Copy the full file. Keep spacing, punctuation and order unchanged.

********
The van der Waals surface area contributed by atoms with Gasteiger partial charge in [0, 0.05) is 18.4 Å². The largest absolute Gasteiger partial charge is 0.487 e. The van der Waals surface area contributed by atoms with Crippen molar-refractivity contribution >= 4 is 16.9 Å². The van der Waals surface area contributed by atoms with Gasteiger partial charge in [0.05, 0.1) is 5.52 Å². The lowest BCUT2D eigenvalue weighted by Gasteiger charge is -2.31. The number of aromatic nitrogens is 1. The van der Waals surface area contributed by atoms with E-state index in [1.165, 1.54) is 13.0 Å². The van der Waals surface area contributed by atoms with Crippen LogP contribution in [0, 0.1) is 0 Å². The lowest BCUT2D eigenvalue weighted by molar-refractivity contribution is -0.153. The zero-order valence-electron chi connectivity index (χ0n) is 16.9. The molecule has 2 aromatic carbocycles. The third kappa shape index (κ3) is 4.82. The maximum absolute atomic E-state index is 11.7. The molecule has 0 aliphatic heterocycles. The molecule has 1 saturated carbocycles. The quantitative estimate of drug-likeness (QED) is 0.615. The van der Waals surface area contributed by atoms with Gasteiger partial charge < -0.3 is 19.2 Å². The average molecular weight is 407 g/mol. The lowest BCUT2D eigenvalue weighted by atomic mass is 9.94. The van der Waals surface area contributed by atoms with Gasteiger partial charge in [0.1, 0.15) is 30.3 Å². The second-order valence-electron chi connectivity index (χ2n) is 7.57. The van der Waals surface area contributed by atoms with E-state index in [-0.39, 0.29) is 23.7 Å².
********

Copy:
The van der Waals surface area contributed by atoms with Gasteiger partial charge in [0, 0.05) is 18.4 Å². The largest absolute Gasteiger partial charge is 0.487 e. The van der Waals surface area contributed by atoms with Crippen molar-refractivity contribution >= 4 is 16.9 Å². The van der Waals surface area contributed by atoms with Gasteiger partial charge in [0.05, 0.1) is 5.52 Å². The lowest BCUT2D eigenvalue weighted by Gasteiger charge is -2.31. The number of aromatic nitrogens is 1. The van der Waals surface area contributed by atoms with E-state index in [1.165, 1.54) is 13.0 Å². The van der Waals surface area contributed by atoms with Crippen LogP contribution in [0, 0.1) is 0 Å². The lowest BCUT2D eigenvalue weighted by molar-refractivity contribution is -0.153. The zero-order valence-electron chi connectivity index (χ0n) is 16.9. The molecule has 2 aromatic carbocycles. The third kappa shape index (κ3) is 4.82. The maximum absolute atomic E-state index is 11.7. The molecule has 0 aliphatic heterocycles. The molecule has 1 saturated carbocycles. The quantitative estimate of drug-likeness (QED) is 0.615. The van der Waals surface area contributed by atoms with Gasteiger partial charge < -0.3 is 19.2 Å². The average molecular weight is 407 g/mol. The lowest BCUT2D eigenvalue weighted by atomic mass is 9.94. The van der Waals surface area contributed by atoms with Gasteiger partial charge in [0.1, 0.15) is 30.3 Å². The second-order valence-electron chi connectivity index (χ2n) is 7.57. The van der Waals surface area contributed by atoms with E-state index in [-0.39, 0.29) is 23.7 Å².